Maszlee: Politics prevails over education
Long before Dr Maszlee Malik was appointed education minister, I would attend his speaking engagements as his thinking on reformist, progressive Islam resonated with me. It made a lot of sense, it was inclusive and compassionate and, most definitely, did not impose any compulsion on any individual.
So, when he was made education minister I was elated. Finally, here was someone with the proper credentials who could put many things right. From the way Pendidikan Islam (PI) is taught in schools to, with the guidance of the prime minister, enhancing the teaching of the English language in a more structured manner while STEM (science, technology, engineering and mathematics) subjects would be given their rightful place.
From the word “go”, it was clear that the theme that Maszlee had decided to adopt was one that was needs-based. But the term needs-based can be narrow or wide, depending on one’s beginnings and thus perspective.
His definition of needs-based was to assist the marginalised, the underprivileged, the students who were physically and mentally challenged, whom principals turned away because they could, the indigenous students and stateless children. He was looking at the heavy workload of teachers, technical and vocational educational training and dilapidated schools. Another issue to be tackled was the neglected special education, where schools lacked classrooms and toilets for the disabled and, worse, had teachers who had never been trained in special education.
But the general public, impatient after witnessing the gradual collapse of the education system, probably saw needs-based as coding, 21st-century learning, artificial intelligence, robotics, data science and analytics as well as the Industrial Revolution 4.0 — big, trendy words.
So, when a mother of school-going children at a public forum asked the rookie minister to consider allowing students to wear black shoes because it meant less washing and would reduce her household chores, he agreed without hesitation. In his mind, it made practical sense and it would clearly lighten her burden. Ideally, parents should teach their children to wash their own shoes and make it their responsibility to keep them clean, thus instilling discipline. Unfortunately, the public became so fixated on black shoes, it overshadowed his subsequent efforts.
For example, the Zero Reject Policy he implemented meant that schools had to accept every special needs child no matter what their disability or its extent. Imagine the euphoria of parents with special needs children who year in, year out, would be turned away on the first day of school. We who do not have special needs children or have no connection with them may consider this a trivial matter. But to these students and their parents he was a godsend and I hope this legacy will remain. With proper guidance and support, special needs students can be an asset to the country. There are too many of them to ignore and it is the only humane thing to do.
Reforms to the Pakatan Harapan education manifesto are ongoing. But it takes thorough planning and significant time, effort and continuous intervention to ensure success. We all agree that it is almost always the implementation of policies and programmes that is the cause of failure and sub-standard practices. A slow but painstaking process of trimming the fat at the ministry and state education departments is a work in progress. The goal is to achieve a pyramid-like organisational structure to bring more teachers into schools.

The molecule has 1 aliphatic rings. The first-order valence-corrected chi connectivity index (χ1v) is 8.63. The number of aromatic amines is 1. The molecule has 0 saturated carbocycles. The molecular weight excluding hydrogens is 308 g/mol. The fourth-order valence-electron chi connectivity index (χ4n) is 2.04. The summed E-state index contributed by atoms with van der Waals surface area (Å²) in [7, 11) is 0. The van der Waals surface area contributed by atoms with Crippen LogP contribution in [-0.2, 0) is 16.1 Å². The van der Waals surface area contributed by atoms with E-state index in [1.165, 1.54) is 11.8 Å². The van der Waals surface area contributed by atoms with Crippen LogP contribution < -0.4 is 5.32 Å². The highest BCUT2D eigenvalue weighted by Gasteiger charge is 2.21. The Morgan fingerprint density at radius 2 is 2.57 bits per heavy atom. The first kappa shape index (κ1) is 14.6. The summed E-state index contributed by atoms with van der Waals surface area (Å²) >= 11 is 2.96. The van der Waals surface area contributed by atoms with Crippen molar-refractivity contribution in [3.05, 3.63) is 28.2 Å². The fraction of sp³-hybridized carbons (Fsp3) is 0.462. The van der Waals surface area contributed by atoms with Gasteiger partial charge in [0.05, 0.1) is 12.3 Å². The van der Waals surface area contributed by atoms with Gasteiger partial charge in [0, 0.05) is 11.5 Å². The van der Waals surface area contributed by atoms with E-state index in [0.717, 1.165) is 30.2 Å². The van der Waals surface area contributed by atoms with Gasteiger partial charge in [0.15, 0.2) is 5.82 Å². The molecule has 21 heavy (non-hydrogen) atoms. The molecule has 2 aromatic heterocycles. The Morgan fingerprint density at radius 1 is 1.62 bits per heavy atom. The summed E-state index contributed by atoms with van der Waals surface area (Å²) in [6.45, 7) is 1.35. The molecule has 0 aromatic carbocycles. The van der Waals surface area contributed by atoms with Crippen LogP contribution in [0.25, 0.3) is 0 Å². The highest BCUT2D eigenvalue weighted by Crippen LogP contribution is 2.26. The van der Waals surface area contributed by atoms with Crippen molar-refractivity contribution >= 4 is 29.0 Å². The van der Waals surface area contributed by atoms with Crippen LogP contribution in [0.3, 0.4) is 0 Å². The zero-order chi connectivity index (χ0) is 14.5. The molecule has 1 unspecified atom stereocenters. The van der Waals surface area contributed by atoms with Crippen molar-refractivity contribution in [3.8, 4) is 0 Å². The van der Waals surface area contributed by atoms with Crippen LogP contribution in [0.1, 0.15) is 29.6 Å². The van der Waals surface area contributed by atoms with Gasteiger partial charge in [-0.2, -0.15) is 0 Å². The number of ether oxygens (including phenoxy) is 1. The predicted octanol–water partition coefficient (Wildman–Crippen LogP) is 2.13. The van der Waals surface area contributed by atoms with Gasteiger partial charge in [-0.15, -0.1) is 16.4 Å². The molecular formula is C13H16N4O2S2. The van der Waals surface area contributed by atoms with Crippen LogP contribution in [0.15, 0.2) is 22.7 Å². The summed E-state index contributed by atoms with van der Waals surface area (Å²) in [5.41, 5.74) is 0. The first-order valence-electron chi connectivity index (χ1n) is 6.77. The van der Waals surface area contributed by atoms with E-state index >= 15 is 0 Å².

The minister was proceeding cautiously to ensure teachers would see meaningful change and willingly want to be a part of it. Maszlee may have been a newbie to politics and perceived as lacking a substantial political base, but the 450,000 teachers behind him cannot be ignored. He may have been the sacrificial lamb for PH’s shortcomings but there could be repercussions. It is my hope that what has been put in place for the marginalised will continue.
It is now time for the important issues to be emphasised and publicised. Parents in national schools want basic religion to be taught, but they also want more hours for science and mathematics, more intensive English language teaching and immersion in Mandarin.
The PI task force has completed its six-month study and its recommendations were presented to the minister. The Education Act 1996 provides for two hours a week for PI and until and unless the act is changed, these will remain. In our past discussions on PI with the minister, he said a radical approach must be taken to teaching it and that there is too much religion on TV. For example, Dubai has criticised us for having too much religion in school and cautioned us about the kind of students we were producing. The UAE’s curriculum contains creativity, innovation and sustainable development goals-related subjects. We cannot force Arabic on students, we need more science and mathematics and less religion, while state governments should align and take ownership of religion.
Maszlee has said, “The ultimate focus should be on the future of our children and the jobs that will present themselves then.”
There must be a balance. A two-pronged approach is needed — improving education in the country and access to education for all while simultaneously pushing for educational excellence. Are urbanites impatient for progress? Indeed we are, and we have the right to be. We should not make any apologies for it as it not only means progress for the few but it also elevates the many. We wish Maszlee well and may he continue fighting the good fight.